XPRIZE AND GOOGLE ANNOUNCE WINNERS OF ANNUAL STEM-BASED COMPETITION, MOONBOTS

September 25, 2015 — XPRIZE and Google today announced the winners of the 2015 MOONBOTS Challenge, an international competition that inspires the next generation of space explorers and innovators by inviting kids ages 8-17 to design, create and program their own lunar rover, based on a legend or theory that inspires them about the moon. For the first time since the inception of MOONBOTS in 2010, the majority of the winning teams’ members are female — breaking stereotypes in the typically male-dominated fields of science, technology, engineering and mathematics (STEM). Read more about it here

CONNECTED FUTURE INNOVATION CHALLENGE

September 24, 2015 — New connected products are entering the market at an exponential rate, but the reality is that many products are not as great as they are hyped up to be. Starting from this premise, Autodesk proposes a challenge for the U.S. students. The participants should come up with a great idea for an innovation or invention, or with an improvement to the products or devices they use every day. The application deadline is October 30, 2015. Find out more about the competition here!

IT’S NOW POSSIBLE TO 3-D PRINT TRANSPARENT GLASS

September 24, 2015 — MIT Media Lab Researchers built the first 3D printers that can extrude molten glass and digitally fabricate glass object. This is a breakthrough compared to traditional glass blowing techniques because the precise 3D printing extrusion enable non-smooth internal structure to be constructed. Read more about it here.

LEARNING SPOKEN LANGUAGE

September 22, 2015 — System learns to distinguish words’ phonetic components, without human annotation of training data. Unlike its predecessors, it can detect lower-level phonetic units, such as syllables and phonemes. The system was inspired from the way in which children learn a language, without knowing how to write, by looking at patterns for figuring out its structures. Learn more about it!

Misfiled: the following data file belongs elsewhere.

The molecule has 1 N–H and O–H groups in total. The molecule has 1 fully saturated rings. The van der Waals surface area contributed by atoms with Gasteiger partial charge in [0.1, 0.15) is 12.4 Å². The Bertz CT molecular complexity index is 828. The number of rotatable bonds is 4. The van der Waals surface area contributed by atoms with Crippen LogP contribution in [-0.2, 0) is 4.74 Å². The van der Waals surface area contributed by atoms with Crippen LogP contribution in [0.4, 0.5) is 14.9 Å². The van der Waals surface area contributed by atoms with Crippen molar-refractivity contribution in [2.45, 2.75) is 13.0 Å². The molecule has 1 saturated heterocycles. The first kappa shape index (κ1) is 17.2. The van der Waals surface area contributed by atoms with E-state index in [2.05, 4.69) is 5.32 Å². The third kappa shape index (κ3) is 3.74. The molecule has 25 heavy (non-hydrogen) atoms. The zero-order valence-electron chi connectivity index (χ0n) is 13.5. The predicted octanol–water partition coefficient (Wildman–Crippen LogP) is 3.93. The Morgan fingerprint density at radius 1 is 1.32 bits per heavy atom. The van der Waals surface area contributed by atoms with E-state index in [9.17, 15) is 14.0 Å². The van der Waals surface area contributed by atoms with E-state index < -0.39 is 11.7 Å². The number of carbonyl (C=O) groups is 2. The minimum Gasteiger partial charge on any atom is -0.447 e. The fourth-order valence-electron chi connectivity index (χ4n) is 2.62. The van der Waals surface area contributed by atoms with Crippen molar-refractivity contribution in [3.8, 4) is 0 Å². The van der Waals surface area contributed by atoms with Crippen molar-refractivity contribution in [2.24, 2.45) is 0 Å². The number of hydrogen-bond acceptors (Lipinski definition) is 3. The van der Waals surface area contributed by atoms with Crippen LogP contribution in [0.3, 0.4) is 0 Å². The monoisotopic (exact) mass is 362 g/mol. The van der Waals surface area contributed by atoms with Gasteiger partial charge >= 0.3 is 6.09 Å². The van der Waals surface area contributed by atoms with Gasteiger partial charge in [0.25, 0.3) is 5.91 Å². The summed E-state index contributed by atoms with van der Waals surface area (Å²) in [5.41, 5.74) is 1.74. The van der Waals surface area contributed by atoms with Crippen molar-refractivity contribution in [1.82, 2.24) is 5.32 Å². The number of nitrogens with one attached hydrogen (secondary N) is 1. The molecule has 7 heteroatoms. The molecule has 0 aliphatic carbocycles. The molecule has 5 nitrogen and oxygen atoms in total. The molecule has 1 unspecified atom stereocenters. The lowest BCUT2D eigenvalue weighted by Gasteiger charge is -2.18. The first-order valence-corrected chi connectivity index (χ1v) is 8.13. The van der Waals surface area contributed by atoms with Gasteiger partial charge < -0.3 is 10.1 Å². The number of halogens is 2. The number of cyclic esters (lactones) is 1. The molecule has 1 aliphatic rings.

SOFTWARE CALLED ARISTO CAN TAKE ON HIGH SCHOOL SCIENCE EXAMS

September 19, 2015 — Aristo is a computer program currently being developed by researchers at the Allen Institute for Artificial Intelligence in Seattle, who uses New York State’s standard science exams to teach the machine "common sense" . Read more about it here.

FACEBOOK'S NEW SPAM-KILLER HINTS AT THE FUTURE OF CODING

September 15, 2015 — Facebook software engineer, Louis Brandy, discusses why the functional programming language Haskell is ideal for building Facebook's anti-spam system. Read more about it here!

MORE STUDENTS TAKING AP PHYSICS, COMPUTER SCIENCE EXAMS

September 14, 2015 — The Advanced Placement science exams is a program that enable high school students to take college-levelled courses for credit during their precollege years. According to a CollegeBoard survey, there has been recent growth in the number of students taking AP Physics and Computer Science Exams. Read more about it here!

A NEW DESIGN FOR CRYPTOGRAPHY’S BLACK BOX

September 8, 2015 — Two years ago, a computer science professor at University of California, Los Angelos, Amit Sahai, published a groundbreaking result on the method of "indistinguishiability obfuscation" in computer security, which is a universal basis that crytographic tools can be reconstructed. Recently, there has been important advances in the field by Columbia University professor Allison Bishop that breaks up the IO methods into smaller steps that holds potential in making IO implmentation more practical.Read more about it here!

GAMING COMPUTERS OFFER HUGE, UNTAPPED ENERGY SAVINGS POTENTIAL

September 7, 2015 — Berkeley Lab researcher Evan Mills co-authored an investigation of the aggregate global energy use of personal computers designed for gaming and found that gamers can achieve important energy savings. The researchers built five gaming computers with progressively more efficient component configurations, then followed industry protocols for benchmarking performance while measuring energy use. They were able to achieve a 50 percent reduction in energy use while performance remained essentially unchanged. Additional energy savings were achieved through operational settings to certain components, yielding total savings of more than 75 percent. The results have been published in the journal, Energy Efficiency, in a paper titled, “Taming the energy use of gaming computers”. Read the full piece of news provided by Lawrence Berkeley National Laboratory!

IBM TESTS MACHINE LEARNING TO HELP CHINESE CITIES DECREASE AIR POLLUTION